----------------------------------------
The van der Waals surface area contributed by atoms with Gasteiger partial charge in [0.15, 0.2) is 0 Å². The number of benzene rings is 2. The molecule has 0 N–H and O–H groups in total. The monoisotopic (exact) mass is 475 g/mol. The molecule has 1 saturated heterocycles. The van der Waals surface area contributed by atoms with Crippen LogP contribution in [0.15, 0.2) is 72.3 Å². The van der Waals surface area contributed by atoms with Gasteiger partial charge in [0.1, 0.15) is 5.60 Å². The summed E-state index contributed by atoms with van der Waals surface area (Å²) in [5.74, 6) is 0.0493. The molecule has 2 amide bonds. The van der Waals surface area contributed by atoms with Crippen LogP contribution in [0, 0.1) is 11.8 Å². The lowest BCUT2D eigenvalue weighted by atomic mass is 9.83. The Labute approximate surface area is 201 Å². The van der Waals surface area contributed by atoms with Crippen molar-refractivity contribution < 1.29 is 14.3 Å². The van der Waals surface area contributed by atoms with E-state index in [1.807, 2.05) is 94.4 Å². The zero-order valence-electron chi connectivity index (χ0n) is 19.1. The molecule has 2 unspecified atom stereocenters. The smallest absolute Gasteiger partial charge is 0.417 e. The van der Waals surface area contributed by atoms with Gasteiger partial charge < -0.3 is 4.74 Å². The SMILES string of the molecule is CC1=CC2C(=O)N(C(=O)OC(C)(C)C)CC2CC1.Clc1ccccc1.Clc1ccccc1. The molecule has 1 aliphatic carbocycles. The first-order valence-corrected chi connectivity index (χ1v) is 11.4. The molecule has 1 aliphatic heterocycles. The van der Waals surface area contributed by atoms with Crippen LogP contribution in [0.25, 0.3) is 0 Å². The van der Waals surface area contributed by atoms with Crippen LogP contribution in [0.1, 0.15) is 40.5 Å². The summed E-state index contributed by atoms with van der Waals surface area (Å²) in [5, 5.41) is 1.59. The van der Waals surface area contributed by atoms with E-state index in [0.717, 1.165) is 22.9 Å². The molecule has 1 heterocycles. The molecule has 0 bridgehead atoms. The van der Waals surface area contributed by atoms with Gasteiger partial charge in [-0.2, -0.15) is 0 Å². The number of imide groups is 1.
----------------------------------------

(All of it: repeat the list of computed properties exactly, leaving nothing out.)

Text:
The van der Waals surface area contributed by atoms with Gasteiger partial charge in [0.15, 0.2) is 0 Å². The number of benzene rings is 2. The molecule has 0 N–H and O–H groups in total. The monoisotopic (exact) mass is 475 g/mol. The molecule has 1 saturated heterocycles. The van der Waals surface area contributed by atoms with Crippen LogP contribution in [0.15, 0.2) is 72.3 Å². The van der Waals surface area contributed by atoms with Gasteiger partial charge in [0.1, 0.15) is 5.60 Å². The summed E-state index contributed by atoms with van der Waals surface area (Å²) in [5.74, 6) is 0.0493. The molecule has 2 amide bonds. The van der Waals surface area contributed by atoms with Crippen LogP contribution in [0, 0.1) is 11.8 Å². The lowest BCUT2D eigenvalue weighted by atomic mass is 9.83. The Labute approximate surface area is 201 Å². The van der Waals surface area contributed by atoms with Crippen molar-refractivity contribution < 1.29 is 14.3 Å². The van der Waals surface area contributed by atoms with E-state index in [1.807, 2.05) is 94.4 Å². The zero-order valence-electron chi connectivity index (χ0n) is 19.1. The molecule has 2 unspecified atom stereocenters. The smallest absolute Gasteiger partial charge is 0.417 e. The van der Waals surface area contributed by atoms with Gasteiger partial charge < -0.3 is 4.74 Å². The SMILES string of the molecule is CC1=CC2C(=O)N(C(=O)OC(C)(C)C)CC2CC1.Clc1ccccc1.Clc1ccccc1. The molecule has 1 aliphatic carbocycles. The first-order valence-corrected chi connectivity index (χ1v) is 11.4. The molecule has 1 aliphatic heterocycles. The van der Waals surface area contributed by atoms with Crippen LogP contribution in [0.25, 0.3) is 0 Å². The van der Waals surface area contributed by atoms with Crippen LogP contribution in [0.1, 0.15) is 40.5 Å². The summed E-state index contributed by atoms with van der Waals surface area (Å²) in [5, 5.41) is 1.59. The van der Waals surface area contributed by atoms with E-state index in [0.717, 1.165) is 22.9 Å². The molecule has 1 heterocycles. The molecule has 0 bridgehead atoms. The van der Waals surface area contributed by atoms with Gasteiger partial charge in [-0.2, -0.15) is 0 Å². The number of imide groups is 1.